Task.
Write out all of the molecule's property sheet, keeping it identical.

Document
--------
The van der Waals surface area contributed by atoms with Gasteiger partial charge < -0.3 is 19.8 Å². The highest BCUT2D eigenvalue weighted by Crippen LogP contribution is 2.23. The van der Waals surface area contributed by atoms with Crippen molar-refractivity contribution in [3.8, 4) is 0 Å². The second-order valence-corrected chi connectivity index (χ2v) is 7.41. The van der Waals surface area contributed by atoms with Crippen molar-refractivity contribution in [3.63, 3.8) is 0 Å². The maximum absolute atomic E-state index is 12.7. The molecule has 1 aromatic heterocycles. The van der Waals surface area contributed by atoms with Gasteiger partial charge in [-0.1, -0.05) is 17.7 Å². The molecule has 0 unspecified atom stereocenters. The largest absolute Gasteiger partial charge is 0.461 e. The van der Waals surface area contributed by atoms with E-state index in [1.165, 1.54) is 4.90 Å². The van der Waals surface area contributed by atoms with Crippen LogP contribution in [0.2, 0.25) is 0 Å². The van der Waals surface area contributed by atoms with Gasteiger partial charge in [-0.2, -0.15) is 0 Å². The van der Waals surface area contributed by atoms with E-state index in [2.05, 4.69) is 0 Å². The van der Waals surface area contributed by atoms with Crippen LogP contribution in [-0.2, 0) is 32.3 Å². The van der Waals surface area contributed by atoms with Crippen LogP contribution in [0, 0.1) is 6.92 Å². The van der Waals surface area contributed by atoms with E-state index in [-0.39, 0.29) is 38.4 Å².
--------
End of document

The van der Waals surface area contributed by atoms with Gasteiger partial charge < -0.3 is 19.8 Å². The highest BCUT2D eigenvalue weighted by Crippen LogP contribution is 2.23. The van der Waals surface area contributed by atoms with Crippen molar-refractivity contribution in [3.8, 4) is 0 Å². The second-order valence-corrected chi connectivity index (χ2v) is 7.41. The van der Waals surface area contributed by atoms with Crippen molar-refractivity contribution in [3.63, 3.8) is 0 Å². The maximum absolute atomic E-state index is 12.7. The molecule has 1 aromatic heterocycles. The van der Waals surface area contributed by atoms with Gasteiger partial charge in [-0.1, -0.05) is 17.7 Å². The molecule has 0 unspecified atom stereocenters. The largest absolute Gasteiger partial charge is 0.461 e. The van der Waals surface area contributed by atoms with E-state index in [1.165, 1.54) is 4.90 Å². The van der Waals surface area contributed by atoms with Crippen LogP contribution in [0.2, 0.25) is 0 Å². The van der Waals surface area contributed by atoms with Gasteiger partial charge in [-0.2, -0.15) is 0 Å². The van der Waals surface area contributed by atoms with E-state index in [2.05, 4.69) is 0 Å². The van der Waals surface area contributed by atoms with Crippen LogP contribution in [-0.2, 0) is 32.3 Å². The van der Waals surface area contributed by atoms with Crippen LogP contribution in [0, 0.1) is 6.92 Å². The van der Waals surface area contributed by atoms with E-state index in [-0.39, 0.29) is 38.4 Å².